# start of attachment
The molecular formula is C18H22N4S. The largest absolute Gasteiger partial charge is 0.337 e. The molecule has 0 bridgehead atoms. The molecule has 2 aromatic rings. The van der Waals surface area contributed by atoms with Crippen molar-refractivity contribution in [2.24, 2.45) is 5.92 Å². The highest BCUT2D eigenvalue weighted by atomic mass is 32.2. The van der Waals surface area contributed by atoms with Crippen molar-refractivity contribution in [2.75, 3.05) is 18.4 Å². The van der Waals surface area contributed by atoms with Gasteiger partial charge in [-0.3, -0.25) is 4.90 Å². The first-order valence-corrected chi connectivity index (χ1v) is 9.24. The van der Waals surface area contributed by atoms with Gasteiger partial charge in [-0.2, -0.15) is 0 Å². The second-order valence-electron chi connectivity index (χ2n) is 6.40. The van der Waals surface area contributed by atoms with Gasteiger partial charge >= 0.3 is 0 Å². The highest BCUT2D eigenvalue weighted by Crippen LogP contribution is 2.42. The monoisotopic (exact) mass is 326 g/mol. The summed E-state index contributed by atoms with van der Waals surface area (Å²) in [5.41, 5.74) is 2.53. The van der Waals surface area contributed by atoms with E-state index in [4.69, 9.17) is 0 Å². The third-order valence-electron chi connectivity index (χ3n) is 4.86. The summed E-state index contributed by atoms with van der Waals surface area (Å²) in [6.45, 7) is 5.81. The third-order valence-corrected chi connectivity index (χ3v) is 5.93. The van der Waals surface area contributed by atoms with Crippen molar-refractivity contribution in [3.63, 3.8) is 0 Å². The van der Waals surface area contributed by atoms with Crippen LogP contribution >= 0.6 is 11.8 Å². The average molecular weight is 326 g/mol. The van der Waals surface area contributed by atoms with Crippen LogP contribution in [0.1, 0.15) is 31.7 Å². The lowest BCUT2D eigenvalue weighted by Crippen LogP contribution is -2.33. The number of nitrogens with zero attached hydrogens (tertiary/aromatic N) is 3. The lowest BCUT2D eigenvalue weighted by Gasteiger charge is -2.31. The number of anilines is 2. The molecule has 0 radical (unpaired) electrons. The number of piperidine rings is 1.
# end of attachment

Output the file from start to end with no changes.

The molecular formula is C18H22N4S. The largest absolute Gasteiger partial charge is 0.337 e. The molecule has 0 bridgehead atoms. The molecule has 2 aromatic rings. The van der Waals surface area contributed by atoms with Crippen molar-refractivity contribution in [2.24, 2.45) is 5.92 Å². The highest BCUT2D eigenvalue weighted by atomic mass is 32.2. The van der Waals surface area contributed by atoms with Crippen molar-refractivity contribution in [2.75, 3.05) is 18.4 Å². The van der Waals surface area contributed by atoms with Gasteiger partial charge in [-0.3, -0.25) is 4.90 Å². The first-order valence-corrected chi connectivity index (χ1v) is 9.24. The van der Waals surface area contributed by atoms with Gasteiger partial charge in [-0.2, -0.15) is 0 Å². The second-order valence-electron chi connectivity index (χ2n) is 6.40. The van der Waals surface area contributed by atoms with Gasteiger partial charge >= 0.3 is 0 Å². The highest BCUT2D eigenvalue weighted by Crippen LogP contribution is 2.42. The monoisotopic (exact) mass is 326 g/mol. The summed E-state index contributed by atoms with van der Waals surface area (Å²) in [5.41, 5.74) is 2.53. The van der Waals surface area contributed by atoms with E-state index in [4.69, 9.17) is 0 Å². The third-order valence-electron chi connectivity index (χ3n) is 4.86. The summed E-state index contributed by atoms with van der Waals surface area (Å²) in [6.45, 7) is 5.81. The third-order valence-corrected chi connectivity index (χ3v) is 5.93. The van der Waals surface area contributed by atoms with Crippen molar-refractivity contribution in [3.63, 3.8) is 0 Å². The van der Waals surface area contributed by atoms with Crippen LogP contribution >= 0.6 is 11.8 Å². The average molecular weight is 326 g/mol. The van der Waals surface area contributed by atoms with Crippen LogP contribution in [0.1, 0.15) is 31.7 Å². The lowest BCUT2D eigenvalue weighted by Crippen LogP contribution is -2.33. The number of nitrogens with zero attached hydrogens (tertiary/aromatic N) is 3. The lowest BCUT2D eigenvalue weighted by Gasteiger charge is -2.31. The number of anilines is 2. The molecule has 0 radical (unpaired) electrons. The number of piperidine rings is 1.